Nashville ethnic media on the frontlines of immigration battle

By Anthony Advincula, New America Media

NASHVILLE - On a Friday morning, in a small house outside downtown Nashville, La Sabrosita, a Spanish-language AM radio station, was airing its shows in full swing. Immigration was the most pressing topic.

castro.jpg"Everyday we got calls from our listeners, asking about immigration reform. 'When is it going to happen?'" said Jose Castro, producer and host of the show Puntos de Interes. "People are waiting for a better answer."

As the number of immigration-related arrests continues to escalate in Nashville, the ethnic media -- like La Sabrosita -- have moved to the forefront of the immigration battleground.

"We have an obligation to our community," Castro added. "If they [lawmakers] can't hear us from here, we will go there [White House]."

Castro and two colleagues from the radio station are planning to participate in an immigration conference in Washington, D.C., later this month.

Since December 2008, more than 5,000 undocumented immigrants in the Nashville area have been placed under removal proceedings, about a 5.2 percent increase from 2007. Most of the immigrants were arrested and detained after being stopped for minor traffic violations.

Last year, the case of a pregnant Mexican woman, Juana Villegas, made national headlines when she was reportedly pulled over by a police officer in a Nashville suburb for a routine traffic violation. She was detained, and gave birth in a hospital with one of her feet cuffed to the bed. Villegas is now suing the county sheriff department for abuse.

"Many are unaware of what immigrants are facing here," said Ramón Cisneros, whose Franklin City-based publication, La Campaña, includes a section for immigrants to share their experiences and information with one another. "Outside Tennessee, people seemed to think that we have no immigration problem."

Now the economic meltdown is threatening the existence of some of the 20 ethnic media in Nashville, making it harder for them to inform their communities.

farah.jpgAbdul Farah, social adjustment director of Nashville's Somali Community Center, lamented a local Somali television producer who gave up running a syndicated network due to budget constraints. Now he's driving a truck for a living .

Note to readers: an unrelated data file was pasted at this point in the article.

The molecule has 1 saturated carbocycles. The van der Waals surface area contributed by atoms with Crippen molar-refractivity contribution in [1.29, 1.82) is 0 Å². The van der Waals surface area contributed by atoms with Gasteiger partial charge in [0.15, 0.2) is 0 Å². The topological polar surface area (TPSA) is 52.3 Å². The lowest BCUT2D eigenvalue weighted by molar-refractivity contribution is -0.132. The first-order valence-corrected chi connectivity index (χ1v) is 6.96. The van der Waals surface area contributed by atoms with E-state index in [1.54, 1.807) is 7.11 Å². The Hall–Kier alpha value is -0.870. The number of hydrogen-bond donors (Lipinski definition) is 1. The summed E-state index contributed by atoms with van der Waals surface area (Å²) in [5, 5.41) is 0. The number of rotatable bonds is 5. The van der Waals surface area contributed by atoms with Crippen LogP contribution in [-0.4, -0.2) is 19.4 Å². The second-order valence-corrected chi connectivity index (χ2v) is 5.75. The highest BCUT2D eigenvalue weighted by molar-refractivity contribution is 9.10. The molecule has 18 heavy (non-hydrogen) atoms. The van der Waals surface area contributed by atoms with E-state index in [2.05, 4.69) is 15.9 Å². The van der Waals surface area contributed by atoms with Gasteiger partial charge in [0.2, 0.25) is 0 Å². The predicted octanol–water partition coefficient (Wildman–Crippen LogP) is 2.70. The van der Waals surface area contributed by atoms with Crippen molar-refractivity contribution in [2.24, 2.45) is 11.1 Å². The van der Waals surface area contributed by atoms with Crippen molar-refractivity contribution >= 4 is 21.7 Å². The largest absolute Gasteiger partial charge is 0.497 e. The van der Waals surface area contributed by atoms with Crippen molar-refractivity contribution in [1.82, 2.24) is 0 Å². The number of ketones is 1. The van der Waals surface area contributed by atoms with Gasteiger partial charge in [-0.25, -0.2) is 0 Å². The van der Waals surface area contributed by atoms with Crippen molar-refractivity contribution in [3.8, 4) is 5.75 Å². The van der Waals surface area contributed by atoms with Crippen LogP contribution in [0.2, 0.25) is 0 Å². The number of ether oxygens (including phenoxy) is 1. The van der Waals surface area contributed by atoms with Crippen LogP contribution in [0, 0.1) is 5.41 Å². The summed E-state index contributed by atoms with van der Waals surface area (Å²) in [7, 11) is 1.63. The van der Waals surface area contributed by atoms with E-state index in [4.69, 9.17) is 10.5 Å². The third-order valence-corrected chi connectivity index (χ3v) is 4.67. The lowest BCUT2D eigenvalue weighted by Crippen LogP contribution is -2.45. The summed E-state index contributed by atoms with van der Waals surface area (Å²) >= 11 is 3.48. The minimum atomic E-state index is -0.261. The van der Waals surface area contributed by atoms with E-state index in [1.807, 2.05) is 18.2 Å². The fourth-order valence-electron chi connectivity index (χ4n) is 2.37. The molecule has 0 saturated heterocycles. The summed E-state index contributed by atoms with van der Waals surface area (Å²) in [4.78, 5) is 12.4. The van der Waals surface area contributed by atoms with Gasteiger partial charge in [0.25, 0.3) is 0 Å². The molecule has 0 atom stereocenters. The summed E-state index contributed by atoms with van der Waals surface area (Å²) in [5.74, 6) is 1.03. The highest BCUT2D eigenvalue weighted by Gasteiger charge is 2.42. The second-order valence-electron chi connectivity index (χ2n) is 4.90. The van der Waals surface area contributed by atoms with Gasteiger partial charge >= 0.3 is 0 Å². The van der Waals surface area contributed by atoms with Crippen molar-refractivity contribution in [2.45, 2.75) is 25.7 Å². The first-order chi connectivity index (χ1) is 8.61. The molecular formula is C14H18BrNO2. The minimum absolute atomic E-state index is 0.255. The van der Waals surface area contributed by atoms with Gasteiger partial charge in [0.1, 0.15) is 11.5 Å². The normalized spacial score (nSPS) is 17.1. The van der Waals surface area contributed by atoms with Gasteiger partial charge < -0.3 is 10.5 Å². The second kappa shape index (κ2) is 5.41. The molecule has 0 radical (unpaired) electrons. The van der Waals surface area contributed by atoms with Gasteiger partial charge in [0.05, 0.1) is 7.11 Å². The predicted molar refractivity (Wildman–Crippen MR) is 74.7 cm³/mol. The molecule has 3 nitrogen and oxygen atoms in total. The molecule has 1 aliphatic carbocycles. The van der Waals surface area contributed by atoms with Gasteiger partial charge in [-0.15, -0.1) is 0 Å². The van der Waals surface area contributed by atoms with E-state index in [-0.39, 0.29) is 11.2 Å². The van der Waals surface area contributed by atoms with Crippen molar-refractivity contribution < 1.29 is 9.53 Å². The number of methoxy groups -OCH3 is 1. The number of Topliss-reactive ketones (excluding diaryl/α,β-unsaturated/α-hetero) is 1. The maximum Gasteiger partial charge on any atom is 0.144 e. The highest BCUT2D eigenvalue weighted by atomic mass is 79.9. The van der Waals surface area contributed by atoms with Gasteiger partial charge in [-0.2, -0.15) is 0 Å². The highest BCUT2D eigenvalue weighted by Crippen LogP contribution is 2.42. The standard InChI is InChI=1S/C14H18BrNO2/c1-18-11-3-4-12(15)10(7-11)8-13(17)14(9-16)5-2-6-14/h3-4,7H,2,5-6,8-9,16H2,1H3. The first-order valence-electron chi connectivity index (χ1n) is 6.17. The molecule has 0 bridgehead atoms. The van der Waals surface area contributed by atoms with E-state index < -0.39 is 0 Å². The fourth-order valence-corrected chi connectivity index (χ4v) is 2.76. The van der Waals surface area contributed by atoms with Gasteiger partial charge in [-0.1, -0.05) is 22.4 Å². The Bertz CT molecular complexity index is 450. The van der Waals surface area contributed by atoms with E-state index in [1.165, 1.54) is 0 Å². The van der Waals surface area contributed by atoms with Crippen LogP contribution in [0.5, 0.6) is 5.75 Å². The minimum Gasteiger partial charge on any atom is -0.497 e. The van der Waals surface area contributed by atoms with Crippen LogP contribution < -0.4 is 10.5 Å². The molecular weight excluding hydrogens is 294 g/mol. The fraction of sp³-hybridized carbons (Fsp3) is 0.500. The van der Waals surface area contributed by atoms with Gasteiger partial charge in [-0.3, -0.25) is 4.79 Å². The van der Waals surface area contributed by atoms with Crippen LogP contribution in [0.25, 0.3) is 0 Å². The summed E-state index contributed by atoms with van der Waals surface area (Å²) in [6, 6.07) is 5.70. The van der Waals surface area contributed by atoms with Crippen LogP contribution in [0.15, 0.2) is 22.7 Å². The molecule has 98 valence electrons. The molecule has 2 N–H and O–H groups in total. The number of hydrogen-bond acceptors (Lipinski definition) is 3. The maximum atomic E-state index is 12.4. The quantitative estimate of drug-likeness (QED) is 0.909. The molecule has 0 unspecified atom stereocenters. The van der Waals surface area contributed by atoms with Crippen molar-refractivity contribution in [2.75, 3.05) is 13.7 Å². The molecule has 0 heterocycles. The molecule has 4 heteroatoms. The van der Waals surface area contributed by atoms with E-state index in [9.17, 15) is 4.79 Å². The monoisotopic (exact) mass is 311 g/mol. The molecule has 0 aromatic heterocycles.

"Sometimes you have to make a tough decision," said Farah.

Without a television show aired in Somali, Farah says, the Somali, Kenyan and other African communities have no choice but to watch mainstream English-language television channels.

Not only do Somali immigrants, especially the elderly, find it difficult to understand English-language television news; many issues important to their community tend to be left out.

When the Somali television show disappeared, Farah says, the Somali Community Center attempted to pick up some of the slack. But without a television show in their language, it has been more difficult to disseminate information to the community.

"On a regular day, about eight to 11 people would come to the center and talk about their problems," said Farah. "Most of them are wondering how to file for a green card or why their immigration applications are not making any progress, despite many years of waiting. They just don't know what to do. I'm sure a Somali television or publication could have helped more to inform our community."

Considered to be one of the economically booming cities in the country, the promising employment opportunities in the predominantly white Nashville has attracted many immigrant workers from neighboring states.

Between 1990 and 2000, according to a Carnegie Corporation report, Tennessee's foreign-born population grew by 169 percent. It's now the nation's fourth fastest-growing state in Latino population.

But it's not only Latino immigrants who flock to Nashville in droves.

In Davidson County alone, the foreign-born population has grown by 203 percent since 1990. The city has significant concentrations of Middle Easterners, Europeans and Africans. And Nashville has one of the nation's largest populations of Kurdish refugees, approximately 7,000.

The rapid growth in Nashville's immigrant population led to an increase in ethnic media to cover immigration issues. Some faith-based publications now cater to immigrant communities, including the United Methodist Church's Spanish-language magazine, El Intérprete, which published a series of investigative stories on immigration raids, and the Korean-language magazine United Methodist Family.

Amelia Post, organizer for the Tennessee Immigrant and Refugee Rights Coalition (TIRRC), said that the ethnic media have played a significant role in her organization's immigration campaigns. "Not only do we fight for immigrants, but we also inform them what to do, who to call, and what their rights are if they get arrested. The ethnic media can help us send this information."

(Photos from top to bottom: Jose Castro of La Sabrosita AM RadioJose Castro of La Sabrosita AM Radio and Abdul Farah of Somali Community Center.)

This story is copyright © New America Media.